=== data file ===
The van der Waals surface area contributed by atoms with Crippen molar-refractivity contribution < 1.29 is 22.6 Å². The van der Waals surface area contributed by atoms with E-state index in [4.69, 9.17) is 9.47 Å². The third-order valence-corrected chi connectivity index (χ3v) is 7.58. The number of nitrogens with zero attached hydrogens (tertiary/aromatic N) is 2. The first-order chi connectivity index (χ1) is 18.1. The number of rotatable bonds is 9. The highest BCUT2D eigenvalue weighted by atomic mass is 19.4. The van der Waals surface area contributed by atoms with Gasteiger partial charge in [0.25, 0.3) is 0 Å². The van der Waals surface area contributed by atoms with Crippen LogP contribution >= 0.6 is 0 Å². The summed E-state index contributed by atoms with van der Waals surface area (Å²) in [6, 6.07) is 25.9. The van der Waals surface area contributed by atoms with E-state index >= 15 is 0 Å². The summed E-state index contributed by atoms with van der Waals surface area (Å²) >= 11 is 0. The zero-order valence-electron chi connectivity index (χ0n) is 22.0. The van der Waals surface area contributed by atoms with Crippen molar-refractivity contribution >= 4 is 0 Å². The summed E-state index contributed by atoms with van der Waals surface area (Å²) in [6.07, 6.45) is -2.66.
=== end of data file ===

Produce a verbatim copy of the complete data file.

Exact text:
The van der Waals surface area contributed by atoms with Crippen molar-refractivity contribution < 1.29 is 22.6 Å². The van der Waals surface area contributed by atoms with E-state index in [4.69, 9.17) is 9.47 Å². The third-order valence-corrected chi connectivity index (χ3v) is 7.58. The number of nitrogens with zero attached hydrogens (tertiary/aromatic N) is 2. The first-order chi connectivity index (χ1) is 18.1. The number of rotatable bonds is 9. The highest BCUT2D eigenvalue weighted by atomic mass is 19.4. The van der Waals surface area contributed by atoms with Gasteiger partial charge in [0.25, 0.3) is 0 Å². The van der Waals surface area contributed by atoms with Crippen LogP contribution >= 0.6 is 0 Å². The summed E-state index contributed by atoms with van der Waals surface area (Å²) in [6, 6.07) is 25.9. The van der Waals surface area contributed by atoms with E-state index >= 15 is 0 Å². The summed E-state index contributed by atoms with van der Waals surface area (Å²) >= 11 is 0. The zero-order valence-electron chi connectivity index (χ0n) is 22.0. The van der Waals surface area contributed by atoms with Crippen molar-refractivity contribution >= 4 is 0 Å². The summed E-state index contributed by atoms with van der Waals surface area (Å²) in [6.07, 6.45) is -2.66.